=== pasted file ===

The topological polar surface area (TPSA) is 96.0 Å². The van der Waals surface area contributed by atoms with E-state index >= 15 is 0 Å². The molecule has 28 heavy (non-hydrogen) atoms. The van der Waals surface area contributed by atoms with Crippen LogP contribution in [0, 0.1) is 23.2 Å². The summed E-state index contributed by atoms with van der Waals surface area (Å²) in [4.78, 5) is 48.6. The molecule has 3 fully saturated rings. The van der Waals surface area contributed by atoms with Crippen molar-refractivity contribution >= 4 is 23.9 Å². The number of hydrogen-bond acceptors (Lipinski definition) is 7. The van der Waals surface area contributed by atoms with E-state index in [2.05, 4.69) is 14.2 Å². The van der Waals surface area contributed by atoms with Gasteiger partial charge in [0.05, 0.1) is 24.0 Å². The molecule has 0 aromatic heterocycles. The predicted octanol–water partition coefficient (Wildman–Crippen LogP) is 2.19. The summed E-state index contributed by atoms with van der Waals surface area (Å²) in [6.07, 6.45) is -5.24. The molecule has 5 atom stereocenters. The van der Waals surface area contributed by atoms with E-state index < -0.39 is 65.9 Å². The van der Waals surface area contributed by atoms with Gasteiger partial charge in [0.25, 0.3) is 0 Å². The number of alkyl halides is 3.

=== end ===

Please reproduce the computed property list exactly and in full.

The topological polar surface area (TPSA) is 96.0 Å². The van der Waals surface area contributed by atoms with E-state index >= 15 is 0 Å². The molecule has 28 heavy (non-hydrogen) atoms. The van der Waals surface area contributed by atoms with Crippen LogP contribution in [0, 0.1) is 23.2 Å². The summed E-state index contributed by atoms with van der Waals surface area (Å²) in [4.78, 5) is 48.6. The molecule has 3 fully saturated rings. The van der Waals surface area contributed by atoms with Crippen molar-refractivity contribution >= 4 is 23.9 Å². The number of hydrogen-bond acceptors (Lipinski definition) is 7. The van der Waals surface area contributed by atoms with E-state index in [2.05, 4.69) is 14.2 Å². The van der Waals surface area contributed by atoms with Gasteiger partial charge in [0.05, 0.1) is 24.0 Å². The molecule has 0 aromatic heterocycles. The predicted octanol–water partition coefficient (Wildman–Crippen LogP) is 2.19. The summed E-state index contributed by atoms with van der Waals surface area (Å²) in [6.07, 6.45) is -5.24. The molecule has 5 atom stereocenters. The van der Waals surface area contributed by atoms with E-state index < -0.39 is 65.9 Å². The van der Waals surface area contributed by atoms with Gasteiger partial charge in [0.25, 0.3) is 0 Å². The number of alkyl halides is 3.